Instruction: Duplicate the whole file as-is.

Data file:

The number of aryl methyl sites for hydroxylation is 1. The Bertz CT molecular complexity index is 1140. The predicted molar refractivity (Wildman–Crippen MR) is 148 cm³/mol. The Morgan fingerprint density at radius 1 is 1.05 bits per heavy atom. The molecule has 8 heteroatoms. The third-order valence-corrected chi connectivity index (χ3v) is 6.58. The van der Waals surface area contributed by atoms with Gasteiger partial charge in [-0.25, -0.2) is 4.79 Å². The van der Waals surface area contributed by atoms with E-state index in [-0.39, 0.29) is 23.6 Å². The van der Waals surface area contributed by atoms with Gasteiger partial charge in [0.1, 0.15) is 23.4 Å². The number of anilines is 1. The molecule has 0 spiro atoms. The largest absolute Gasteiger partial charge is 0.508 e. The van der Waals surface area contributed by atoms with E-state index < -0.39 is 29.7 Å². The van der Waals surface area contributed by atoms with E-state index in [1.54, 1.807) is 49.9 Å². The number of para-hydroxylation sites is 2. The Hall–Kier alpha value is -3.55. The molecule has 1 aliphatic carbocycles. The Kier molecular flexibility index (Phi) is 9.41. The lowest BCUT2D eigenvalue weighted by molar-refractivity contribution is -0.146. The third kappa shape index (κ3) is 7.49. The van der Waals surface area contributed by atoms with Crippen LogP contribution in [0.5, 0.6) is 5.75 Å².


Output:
The number of aryl methyl sites for hydroxylation is 1. The Bertz CT molecular complexity index is 1140. The predicted molar refractivity (Wildman–Crippen MR) is 148 cm³/mol. The Morgan fingerprint density at radius 1 is 1.05 bits per heavy atom. The molecule has 8 heteroatoms. The third-order valence-corrected chi connectivity index (χ3v) is 6.58. The van der Waals surface area contributed by atoms with Gasteiger partial charge in [-0.25, -0.2) is 4.79 Å². The van der Waals surface area contributed by atoms with E-state index in [-0.39, 0.29) is 23.6 Å². The van der Waals surface area contributed by atoms with Gasteiger partial charge in [0.1, 0.15) is 23.4 Å². The number of anilines is 1. The molecule has 0 spiro atoms. The largest absolute Gasteiger partial charge is 0.508 e. The van der Waals surface area contributed by atoms with E-state index < -0.39 is 29.7 Å². The van der Waals surface area contributed by atoms with E-state index in [1.54, 1.807) is 49.9 Å². The number of para-hydroxylation sites is 2. The Hall–Kier alpha value is -3.55. The molecule has 1 aliphatic carbocycles. The Kier molecular flexibility index (Phi) is 9.41. The lowest BCUT2D eigenvalue weighted by molar-refractivity contribution is -0.146. The third kappa shape index (κ3) is 7.49. The van der Waals surface area contributed by atoms with Crippen LogP contribution in [0.5, 0.6) is 5.75 Å².